Globetrotters and Jet-Setters

“Many shall run to and fro …”
(Daniel 12:4).

THE MODERN MEANS of communication and transportation that have made it possible for the Gospel to now be preached in all nations bring to mind another specific prediction regarding Endtime conditions. In 534 B.C., the prophet Daniel received an outstanding revelation. Afterwards, God told him not to worry that he couldn’t understand it all, that even though the prophecy was given to him, it wasn’t for him. It’s only been in recent years that the Book of Daniel has been opened. The Lord told Daniel:
“Daniel, shut up the words, and seal the book, even to the time of the end: many shall run to and fro, and knowledge shall be increased” (Daniel 12:4).
Many running to and fro literally means “speeding about, here and there,” or as The Living Bible renders this verse, “travel shall be greatly increased.”

When you consider that people’s means of transportation – horse and buggy, wagons, camels, sailboats, etc. – did not change substantially for thousands of years, you can appreciate the significance of this prophecy.

Speed Freaks
In 1789 it took George Washington eight days to travel the 200 miles from his home to his inauguration in New York City. The fact that it took eight days is not significant. What is noteworthy is that Julius Caesar could have made the same trip just as rapidly in the year 50 B.C.! No real progress had been made in transportation over the many centuries that passed between their lifetimes. But look how mankind has advanced in just the past century!
Today we not only drive at enormous speeds and cover great distances in our automobiles, but a jet can fly around the world in 24 hours, and a spacecraft circles the planet in 80 minutes.

The number of people traveling today is absolutely unprecedented. At the 1995 annual meeting of travel industry executives gathered in Singapore for the World Travel and Tourism Council (WTTC), John Naisbitt, economic forecaster and author of Megatrends 2000, underscored how the largest industry in the world is now the one which enables people to “run to and fro”:
Travel and tourism is the biggest and the most energetic industry in the world. It will be one of the three super-industries driving the (global) economy of the next century, along with Information Technology and Telecommunications.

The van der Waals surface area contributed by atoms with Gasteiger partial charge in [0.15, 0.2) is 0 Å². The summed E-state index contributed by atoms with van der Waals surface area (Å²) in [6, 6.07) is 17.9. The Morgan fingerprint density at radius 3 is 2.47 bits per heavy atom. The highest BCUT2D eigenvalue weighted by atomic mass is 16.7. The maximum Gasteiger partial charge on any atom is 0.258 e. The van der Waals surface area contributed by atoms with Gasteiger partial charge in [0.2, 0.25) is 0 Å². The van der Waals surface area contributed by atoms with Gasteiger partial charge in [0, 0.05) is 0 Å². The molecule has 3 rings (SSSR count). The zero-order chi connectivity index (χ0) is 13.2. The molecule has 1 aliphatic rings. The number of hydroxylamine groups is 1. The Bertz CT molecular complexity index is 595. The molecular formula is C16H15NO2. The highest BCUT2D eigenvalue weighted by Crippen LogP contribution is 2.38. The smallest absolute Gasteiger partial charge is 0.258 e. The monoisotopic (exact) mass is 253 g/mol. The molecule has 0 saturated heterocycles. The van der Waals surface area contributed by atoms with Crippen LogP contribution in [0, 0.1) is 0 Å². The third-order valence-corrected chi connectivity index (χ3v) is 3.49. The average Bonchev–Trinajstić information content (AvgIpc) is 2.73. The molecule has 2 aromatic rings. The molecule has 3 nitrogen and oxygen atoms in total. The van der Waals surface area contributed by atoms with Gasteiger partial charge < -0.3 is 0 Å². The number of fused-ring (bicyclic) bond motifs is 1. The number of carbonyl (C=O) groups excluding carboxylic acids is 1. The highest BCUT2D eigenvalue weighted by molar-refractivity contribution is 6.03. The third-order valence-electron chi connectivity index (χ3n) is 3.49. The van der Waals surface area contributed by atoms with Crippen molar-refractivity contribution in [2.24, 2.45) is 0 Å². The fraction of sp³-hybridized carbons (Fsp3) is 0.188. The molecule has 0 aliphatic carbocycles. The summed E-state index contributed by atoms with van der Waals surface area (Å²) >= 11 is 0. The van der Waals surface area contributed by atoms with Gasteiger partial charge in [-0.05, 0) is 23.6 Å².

This year, travel and tourism is forecast to generate U.S.$3.4 trillion in gross product, accounting for 10 percent of global economic output, consumer spending and investment.

Pierre Jeanniot, director-general of the International Air Transport Association (IATA), said during the celebration of IATA’s 50th anniversary, that IATA companies carried 1.2 billion passengers on all services in 1995 – equivalent to one in five of the world’s population.
The Madrid-based World Tourism Organization forecasts that the present number of tourists on the move worldwide will double by 2010. The organization’s secretary general, Antonio Savignac, said, “We’re looking at almost a billion international arrivals by the year 2010 but that’s just the tip of the iceberg. Domestic tourism, people traveling within their own country, could be 10 times that.”

One reason that many people today travel to distant lands, particularly young people, is because they’re dissatisfied with their own country, culture or religion, and are searching for solutions or answers elsewhere. These truth-seekers and pilgrims bring to mind another prophecy about the last days, given by the Old Testament prophet Amos: “‘Behold, the days are coming,’ says the Lord God, ‘that I will send a famine on the land, not a famine of bread, nor a thirst for water, but of hearing the words of the Lord. They shall wander from sea to sea, and from north to east; they shall run to and fro, seeking the word of the Lord’” (Amos 8:11-12).
In all of world history people have never traveled the distances, the speeds, nor with the frequency that billions are traveling today. Truly many are running to and fro, just like God said they would in the “time of the end.”



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